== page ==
Enhancements to a state law boosted by Santa Barbara County Film Commissioner Geoff Alexander and supported by the entertainment industry for its incentives to keep the cameras rolling in California were approved by Governor Jerry Brown in Hollywood on Thursday. The California Film and Television Job Retention and Promotion Act of 2014 — otherwise known as AB 1839 — updates the state’s existing tax credit program, which came onto the scene in 2009 and has since doled out $400 million to production companies, kept an estimated 51,000 industry jobs in the state, and contributed $4.5 billion to the state’s economy, according to Visit Santa Barbara, which works in conjunction with the Film Commission.
But with most other states in the country offering similar carrots, lawmakers and filmmakers decided the fiveyearold law could use some tweaking to keep productions from seeking cheaper pastures. Quarterbacking a team of dozens of other film commissioners from across the state, Alexander — who has headed the commission for the last seven years — helped ensure that AB 1839 didn’t lose momentum. He said he believes the law “will help stem and reverse the tide of runaway productions, bringing back good paying, professional work to California and our area.”
At today’s signing, Brown said the bill will “remind the world that the Golden State is the home of the silver screen.” The benefits for employees less in the limelight will be felt, too, Brown said. “This bill helps thousands of Californians — from stage hands and set designers to electricians and delivery drivers.”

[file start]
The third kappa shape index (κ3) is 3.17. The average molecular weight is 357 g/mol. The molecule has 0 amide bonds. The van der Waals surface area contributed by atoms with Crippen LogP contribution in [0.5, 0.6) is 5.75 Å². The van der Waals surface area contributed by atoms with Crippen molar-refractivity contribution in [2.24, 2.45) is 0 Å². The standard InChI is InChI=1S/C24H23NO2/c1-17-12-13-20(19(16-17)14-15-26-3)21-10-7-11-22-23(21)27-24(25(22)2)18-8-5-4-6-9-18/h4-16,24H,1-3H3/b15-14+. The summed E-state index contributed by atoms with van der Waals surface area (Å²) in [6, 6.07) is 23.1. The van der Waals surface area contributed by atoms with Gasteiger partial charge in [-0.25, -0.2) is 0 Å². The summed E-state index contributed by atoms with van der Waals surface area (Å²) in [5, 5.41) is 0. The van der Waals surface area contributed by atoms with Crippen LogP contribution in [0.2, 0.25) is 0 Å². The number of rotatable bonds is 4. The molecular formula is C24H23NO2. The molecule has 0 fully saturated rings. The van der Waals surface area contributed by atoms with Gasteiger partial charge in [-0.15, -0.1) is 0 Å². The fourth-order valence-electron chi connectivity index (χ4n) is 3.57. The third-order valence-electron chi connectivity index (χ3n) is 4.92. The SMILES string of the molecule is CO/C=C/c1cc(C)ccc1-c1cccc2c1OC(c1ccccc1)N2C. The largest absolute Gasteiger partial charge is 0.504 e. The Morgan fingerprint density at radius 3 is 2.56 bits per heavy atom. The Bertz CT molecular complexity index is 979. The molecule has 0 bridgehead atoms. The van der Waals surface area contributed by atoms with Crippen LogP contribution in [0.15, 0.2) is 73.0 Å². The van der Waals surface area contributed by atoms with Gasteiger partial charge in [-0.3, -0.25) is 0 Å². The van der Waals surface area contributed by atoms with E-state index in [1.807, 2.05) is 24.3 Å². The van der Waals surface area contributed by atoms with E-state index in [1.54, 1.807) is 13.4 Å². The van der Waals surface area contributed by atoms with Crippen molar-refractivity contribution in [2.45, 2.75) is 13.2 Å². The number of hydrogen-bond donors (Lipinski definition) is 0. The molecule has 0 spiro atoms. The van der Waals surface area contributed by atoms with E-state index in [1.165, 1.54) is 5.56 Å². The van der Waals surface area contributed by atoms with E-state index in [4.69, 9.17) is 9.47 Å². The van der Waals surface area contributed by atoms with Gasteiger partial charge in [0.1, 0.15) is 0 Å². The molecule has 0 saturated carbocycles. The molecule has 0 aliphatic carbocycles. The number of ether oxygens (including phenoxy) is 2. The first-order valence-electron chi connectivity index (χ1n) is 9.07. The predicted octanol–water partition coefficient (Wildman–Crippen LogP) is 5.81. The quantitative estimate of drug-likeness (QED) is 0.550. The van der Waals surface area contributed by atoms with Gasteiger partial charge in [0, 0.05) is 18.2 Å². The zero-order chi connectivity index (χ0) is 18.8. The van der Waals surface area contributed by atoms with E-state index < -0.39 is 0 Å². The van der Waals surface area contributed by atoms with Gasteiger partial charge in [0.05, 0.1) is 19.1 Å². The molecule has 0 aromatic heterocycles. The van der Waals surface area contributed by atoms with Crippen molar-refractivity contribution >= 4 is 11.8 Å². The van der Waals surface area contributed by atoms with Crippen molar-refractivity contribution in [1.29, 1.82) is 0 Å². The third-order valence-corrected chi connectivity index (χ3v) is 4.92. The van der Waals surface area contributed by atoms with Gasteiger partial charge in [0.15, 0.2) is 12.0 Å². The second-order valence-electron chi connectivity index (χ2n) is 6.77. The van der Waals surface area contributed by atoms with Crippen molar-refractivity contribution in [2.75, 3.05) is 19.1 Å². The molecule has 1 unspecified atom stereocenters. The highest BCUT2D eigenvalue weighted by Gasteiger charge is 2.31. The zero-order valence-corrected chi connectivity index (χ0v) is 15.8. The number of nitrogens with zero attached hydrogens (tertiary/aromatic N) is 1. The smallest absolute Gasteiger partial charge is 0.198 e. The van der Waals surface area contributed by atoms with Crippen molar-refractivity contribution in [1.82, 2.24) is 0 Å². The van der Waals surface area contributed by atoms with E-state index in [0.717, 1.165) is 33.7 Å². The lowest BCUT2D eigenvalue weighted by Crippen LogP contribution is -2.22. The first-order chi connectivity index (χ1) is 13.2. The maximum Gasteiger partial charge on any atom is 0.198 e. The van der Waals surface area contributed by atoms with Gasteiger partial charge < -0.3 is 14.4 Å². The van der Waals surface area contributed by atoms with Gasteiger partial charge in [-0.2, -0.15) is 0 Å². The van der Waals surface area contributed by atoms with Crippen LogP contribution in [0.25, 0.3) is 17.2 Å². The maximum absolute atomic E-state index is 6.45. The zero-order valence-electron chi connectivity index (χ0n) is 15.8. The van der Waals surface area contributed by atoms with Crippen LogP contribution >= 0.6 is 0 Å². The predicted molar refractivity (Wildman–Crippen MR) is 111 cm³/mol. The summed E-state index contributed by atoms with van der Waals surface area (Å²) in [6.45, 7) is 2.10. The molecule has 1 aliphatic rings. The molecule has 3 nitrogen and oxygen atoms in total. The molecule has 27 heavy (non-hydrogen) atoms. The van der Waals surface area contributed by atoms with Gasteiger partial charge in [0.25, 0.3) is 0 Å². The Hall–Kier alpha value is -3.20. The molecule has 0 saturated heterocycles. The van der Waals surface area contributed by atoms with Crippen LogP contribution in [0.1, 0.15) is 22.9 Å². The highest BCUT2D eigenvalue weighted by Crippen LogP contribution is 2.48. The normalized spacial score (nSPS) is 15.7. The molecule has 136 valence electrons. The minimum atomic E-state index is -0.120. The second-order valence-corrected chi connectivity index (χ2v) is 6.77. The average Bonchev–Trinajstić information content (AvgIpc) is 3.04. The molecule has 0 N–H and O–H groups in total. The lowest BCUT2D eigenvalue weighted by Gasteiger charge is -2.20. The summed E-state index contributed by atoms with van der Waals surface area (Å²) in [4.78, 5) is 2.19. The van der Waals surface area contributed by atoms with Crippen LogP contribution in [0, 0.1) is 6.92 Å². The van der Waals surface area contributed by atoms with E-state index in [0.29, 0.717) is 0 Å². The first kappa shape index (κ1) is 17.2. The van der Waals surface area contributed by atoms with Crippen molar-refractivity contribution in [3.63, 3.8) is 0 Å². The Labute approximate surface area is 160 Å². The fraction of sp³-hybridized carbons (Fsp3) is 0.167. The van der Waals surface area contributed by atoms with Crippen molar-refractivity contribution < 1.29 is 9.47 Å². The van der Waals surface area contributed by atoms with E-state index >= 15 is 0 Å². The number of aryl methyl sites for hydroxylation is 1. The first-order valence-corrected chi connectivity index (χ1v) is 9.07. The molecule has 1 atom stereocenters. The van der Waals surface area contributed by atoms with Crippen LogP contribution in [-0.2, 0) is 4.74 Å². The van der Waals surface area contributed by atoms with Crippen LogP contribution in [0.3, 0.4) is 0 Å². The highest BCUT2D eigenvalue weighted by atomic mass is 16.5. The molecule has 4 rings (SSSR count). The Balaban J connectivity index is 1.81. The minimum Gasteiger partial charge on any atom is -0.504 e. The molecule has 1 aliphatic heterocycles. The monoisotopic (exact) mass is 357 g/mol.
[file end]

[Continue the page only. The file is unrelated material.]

Changes found in AB 1839 — written by more than 60 Sacramento politicians — include a 5 percent tax credit for productions that venture outside of Los Angeles County, a 25 percent tax credit for movies that spend $10 million in California, and a 25 percent tax credit for TV shows that go to the Golden State during their first year of shooting. Overall, the law means an extra five years of the program and a tripling of the incentives available from $100 million per year to $330 million per year, starting in 20152016.
Alexander said the law could be especially beneficial for Santa Barbara County, which hasn’t seen a studio feature film since It’s Complicated five years ago. That movie — about a love triangle between Meryl Streep, Alec Baldwin, and Steve Martin — filmed in Santa Barbara for three days before production was “poached” by New York, Alexander said. Production in town had been originally planned for 21 days, Alexander added, which would have pumped about $4 million — from equipment rentals, location fees, casting, governmental fees, police services, hotel bed taxes, and dining — into the area’s economy.